Tablet Buying Guide 2013: How to Pick the Right Tablet

Before you go shopping for a tablet, you need to have a plan. And we've got the list of features you should consider.

By Florence Ion
Mon, November 18, 2013

IDG News Service —

You might be looking to snag a tablet for yourself or for your loved one. But before you venture out to a brick and mortar store or get lost scouring for websites and looking for deals, take a step back. Like everything else in life, tablet shopping is easier if you have a plan.

There are so many tablet options available, it's easy to be overwhelmed by all the possible criteria. You'll have to consider size and weight, how long the battery lasts, and which platform offers the apps and services you use the most. Let us help you with our guide on what to look for when you're in the market for a tablet, and what to avoid so that you don't needlessly spend money on something that turns out to be a dud.

Be sure to check up our updated list of the best tablets out on the market right now for specific recommendations.

Choose a platform

Most tablets will let you do common tasks like read books, browse the Web, play music and games, or watch movies and videos. But not all of the platform ecosystems are built the same.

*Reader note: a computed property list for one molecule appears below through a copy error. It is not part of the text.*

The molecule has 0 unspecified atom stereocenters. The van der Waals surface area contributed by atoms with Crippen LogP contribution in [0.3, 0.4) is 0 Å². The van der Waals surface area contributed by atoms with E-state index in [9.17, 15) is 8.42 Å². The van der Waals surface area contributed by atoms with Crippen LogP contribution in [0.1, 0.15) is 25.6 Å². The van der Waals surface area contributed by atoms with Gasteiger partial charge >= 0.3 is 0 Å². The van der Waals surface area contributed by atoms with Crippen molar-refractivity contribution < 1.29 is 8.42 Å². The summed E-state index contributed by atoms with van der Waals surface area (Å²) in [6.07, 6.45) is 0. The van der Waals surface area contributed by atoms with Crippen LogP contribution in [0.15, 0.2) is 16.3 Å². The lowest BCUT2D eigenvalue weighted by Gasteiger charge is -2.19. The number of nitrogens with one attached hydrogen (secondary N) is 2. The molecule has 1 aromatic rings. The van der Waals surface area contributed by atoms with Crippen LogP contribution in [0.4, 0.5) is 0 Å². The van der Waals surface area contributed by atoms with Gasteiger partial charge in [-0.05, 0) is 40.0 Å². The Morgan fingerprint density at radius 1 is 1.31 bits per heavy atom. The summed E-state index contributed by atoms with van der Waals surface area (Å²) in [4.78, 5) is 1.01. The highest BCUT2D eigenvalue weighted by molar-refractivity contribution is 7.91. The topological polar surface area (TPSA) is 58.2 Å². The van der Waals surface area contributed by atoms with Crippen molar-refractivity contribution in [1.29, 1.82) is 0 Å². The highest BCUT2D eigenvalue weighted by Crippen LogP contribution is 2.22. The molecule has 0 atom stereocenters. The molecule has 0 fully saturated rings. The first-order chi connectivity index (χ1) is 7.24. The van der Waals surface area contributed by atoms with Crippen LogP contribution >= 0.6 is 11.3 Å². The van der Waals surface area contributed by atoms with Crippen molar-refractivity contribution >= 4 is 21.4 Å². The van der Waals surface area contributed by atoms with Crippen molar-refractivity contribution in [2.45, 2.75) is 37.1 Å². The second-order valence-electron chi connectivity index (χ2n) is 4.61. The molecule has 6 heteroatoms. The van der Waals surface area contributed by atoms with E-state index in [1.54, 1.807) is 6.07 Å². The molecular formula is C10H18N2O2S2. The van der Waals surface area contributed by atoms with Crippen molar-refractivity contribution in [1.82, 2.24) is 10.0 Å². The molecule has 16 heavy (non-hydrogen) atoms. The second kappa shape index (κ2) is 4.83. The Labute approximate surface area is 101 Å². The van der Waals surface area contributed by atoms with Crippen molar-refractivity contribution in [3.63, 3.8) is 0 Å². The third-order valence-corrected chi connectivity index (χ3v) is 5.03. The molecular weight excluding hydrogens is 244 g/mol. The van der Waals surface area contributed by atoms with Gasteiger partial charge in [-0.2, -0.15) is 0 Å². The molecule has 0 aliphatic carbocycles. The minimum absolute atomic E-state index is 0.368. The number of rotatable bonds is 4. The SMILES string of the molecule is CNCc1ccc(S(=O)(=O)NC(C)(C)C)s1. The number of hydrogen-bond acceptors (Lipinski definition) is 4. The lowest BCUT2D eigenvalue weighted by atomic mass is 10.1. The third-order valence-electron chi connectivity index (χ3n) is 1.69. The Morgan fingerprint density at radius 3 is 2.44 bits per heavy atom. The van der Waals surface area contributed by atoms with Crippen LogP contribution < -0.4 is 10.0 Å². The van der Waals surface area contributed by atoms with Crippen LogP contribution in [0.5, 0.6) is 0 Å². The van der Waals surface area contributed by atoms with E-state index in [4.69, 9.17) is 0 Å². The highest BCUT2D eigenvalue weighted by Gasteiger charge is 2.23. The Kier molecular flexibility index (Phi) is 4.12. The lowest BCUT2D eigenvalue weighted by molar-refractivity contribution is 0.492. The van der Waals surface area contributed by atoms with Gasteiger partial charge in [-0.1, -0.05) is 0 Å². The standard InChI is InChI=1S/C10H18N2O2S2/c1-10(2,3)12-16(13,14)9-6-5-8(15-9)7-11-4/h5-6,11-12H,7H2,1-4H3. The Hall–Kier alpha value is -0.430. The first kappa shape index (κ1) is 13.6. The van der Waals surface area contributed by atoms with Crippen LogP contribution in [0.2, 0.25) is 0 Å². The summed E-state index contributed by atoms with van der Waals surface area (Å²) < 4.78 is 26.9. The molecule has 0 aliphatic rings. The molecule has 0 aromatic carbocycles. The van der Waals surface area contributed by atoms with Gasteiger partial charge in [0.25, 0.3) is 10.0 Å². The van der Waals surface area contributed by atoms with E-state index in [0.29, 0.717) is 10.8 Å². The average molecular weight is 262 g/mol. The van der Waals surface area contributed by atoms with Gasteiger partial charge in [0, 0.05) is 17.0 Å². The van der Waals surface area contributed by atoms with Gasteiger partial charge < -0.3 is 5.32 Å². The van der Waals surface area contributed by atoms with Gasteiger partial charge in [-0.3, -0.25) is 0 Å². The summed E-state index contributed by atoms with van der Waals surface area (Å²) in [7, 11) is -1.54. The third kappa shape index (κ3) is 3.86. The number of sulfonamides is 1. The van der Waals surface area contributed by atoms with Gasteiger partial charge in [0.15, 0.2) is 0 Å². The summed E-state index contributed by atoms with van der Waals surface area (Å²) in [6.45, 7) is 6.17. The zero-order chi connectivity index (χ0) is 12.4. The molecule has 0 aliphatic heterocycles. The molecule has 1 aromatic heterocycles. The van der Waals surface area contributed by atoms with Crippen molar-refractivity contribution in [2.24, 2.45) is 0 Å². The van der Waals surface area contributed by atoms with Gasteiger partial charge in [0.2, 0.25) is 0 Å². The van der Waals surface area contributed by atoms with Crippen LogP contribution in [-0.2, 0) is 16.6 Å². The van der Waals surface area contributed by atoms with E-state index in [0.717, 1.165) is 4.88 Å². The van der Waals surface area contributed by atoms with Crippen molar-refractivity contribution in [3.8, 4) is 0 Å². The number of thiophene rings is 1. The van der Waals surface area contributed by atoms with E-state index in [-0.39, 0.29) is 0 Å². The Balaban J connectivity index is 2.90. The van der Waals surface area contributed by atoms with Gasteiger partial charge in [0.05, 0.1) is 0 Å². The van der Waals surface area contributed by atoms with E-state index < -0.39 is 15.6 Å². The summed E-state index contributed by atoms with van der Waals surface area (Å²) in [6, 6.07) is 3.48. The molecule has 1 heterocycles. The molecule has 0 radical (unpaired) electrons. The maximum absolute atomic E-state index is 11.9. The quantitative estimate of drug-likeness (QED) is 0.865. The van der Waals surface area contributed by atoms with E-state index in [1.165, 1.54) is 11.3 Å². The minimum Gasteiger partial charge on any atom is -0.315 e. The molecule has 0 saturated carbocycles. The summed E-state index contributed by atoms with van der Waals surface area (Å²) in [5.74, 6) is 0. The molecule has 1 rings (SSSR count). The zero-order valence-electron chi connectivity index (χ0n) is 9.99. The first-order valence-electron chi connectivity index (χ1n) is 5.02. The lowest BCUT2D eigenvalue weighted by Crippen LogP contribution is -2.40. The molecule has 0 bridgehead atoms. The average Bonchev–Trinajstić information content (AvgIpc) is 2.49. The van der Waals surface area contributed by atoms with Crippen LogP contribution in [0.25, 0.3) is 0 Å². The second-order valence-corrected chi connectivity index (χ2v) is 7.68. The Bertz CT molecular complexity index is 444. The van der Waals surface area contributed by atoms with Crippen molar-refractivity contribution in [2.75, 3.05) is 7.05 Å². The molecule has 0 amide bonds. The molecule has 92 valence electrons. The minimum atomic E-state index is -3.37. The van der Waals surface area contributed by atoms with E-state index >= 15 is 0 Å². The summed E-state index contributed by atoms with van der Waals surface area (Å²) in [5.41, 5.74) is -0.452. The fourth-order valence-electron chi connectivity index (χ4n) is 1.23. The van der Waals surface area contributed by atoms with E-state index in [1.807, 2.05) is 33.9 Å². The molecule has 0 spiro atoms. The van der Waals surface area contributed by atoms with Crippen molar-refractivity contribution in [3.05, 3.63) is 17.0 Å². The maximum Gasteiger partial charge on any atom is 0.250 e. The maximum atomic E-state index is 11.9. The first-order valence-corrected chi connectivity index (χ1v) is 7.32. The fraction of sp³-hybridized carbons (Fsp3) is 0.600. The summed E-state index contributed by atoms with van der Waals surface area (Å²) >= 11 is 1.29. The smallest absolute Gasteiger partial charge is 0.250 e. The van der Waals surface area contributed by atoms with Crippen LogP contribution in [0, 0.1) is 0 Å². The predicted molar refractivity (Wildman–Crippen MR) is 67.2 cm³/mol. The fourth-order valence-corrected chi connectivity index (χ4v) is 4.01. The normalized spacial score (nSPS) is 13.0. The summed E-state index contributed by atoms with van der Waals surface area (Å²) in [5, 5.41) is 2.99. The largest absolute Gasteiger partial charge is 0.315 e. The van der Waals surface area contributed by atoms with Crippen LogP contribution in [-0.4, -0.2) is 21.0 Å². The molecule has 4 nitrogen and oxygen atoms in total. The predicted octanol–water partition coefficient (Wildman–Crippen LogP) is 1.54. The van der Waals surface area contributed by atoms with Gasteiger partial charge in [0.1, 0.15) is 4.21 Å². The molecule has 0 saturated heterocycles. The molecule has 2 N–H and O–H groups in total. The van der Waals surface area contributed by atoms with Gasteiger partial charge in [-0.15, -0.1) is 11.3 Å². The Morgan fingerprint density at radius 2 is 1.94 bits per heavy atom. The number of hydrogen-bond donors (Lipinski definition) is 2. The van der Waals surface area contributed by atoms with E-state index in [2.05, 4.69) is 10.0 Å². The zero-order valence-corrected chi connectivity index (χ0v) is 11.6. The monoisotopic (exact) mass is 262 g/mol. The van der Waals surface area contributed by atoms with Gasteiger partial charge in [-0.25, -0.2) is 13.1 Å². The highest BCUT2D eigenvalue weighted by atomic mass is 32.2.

One of the easiest ways to consider which platform best suits you is by looking at the devices you already have. For instance, do you have an iPhone that hooks up to a MacBook or a massive iTunes media library? Then you might want consider the iPad to help seal the circle and keep things easily synced across devices. Or, maybe you're platform agnostic and wouldn't mind a tablet with a bit more malleability? Google's Android-powered Nexus 7 is a worthy choice. Alternatively, if you're a member of Amazon Prime and find yourself pooling money into the site on a constant basis, then consider hooking yourself into its vast array of movies and e-books by bringing home a 7- or 8-inch Kindle Fire HDX.

Bear in mind that not all Android tablets are created equal: many of them either run older versions of Android or the manufacturer will offer up their own version with a customized interface that requires its own learning curve. Companies like Samsung and LG are notorious for this, and they package up the devices with their own bundle of applications--many of which you can't remove.

What will you use it for?

Those of you aching to be productive with a tablet that's easier on your back than a laptop might want to pay mind to Microsoft's Surface 2, which uses a touch-friendly version of Windows 8.1. However, you'll have less of an "entertainment tablet" experience with the absence of the some apps and games that are popular on other platforms. The iPad Air is also good for this reason as Apple offers its iWork productivity suite for tablet users, in addition to iCloud, which works with both your Mac and iPhone as well as your browser.

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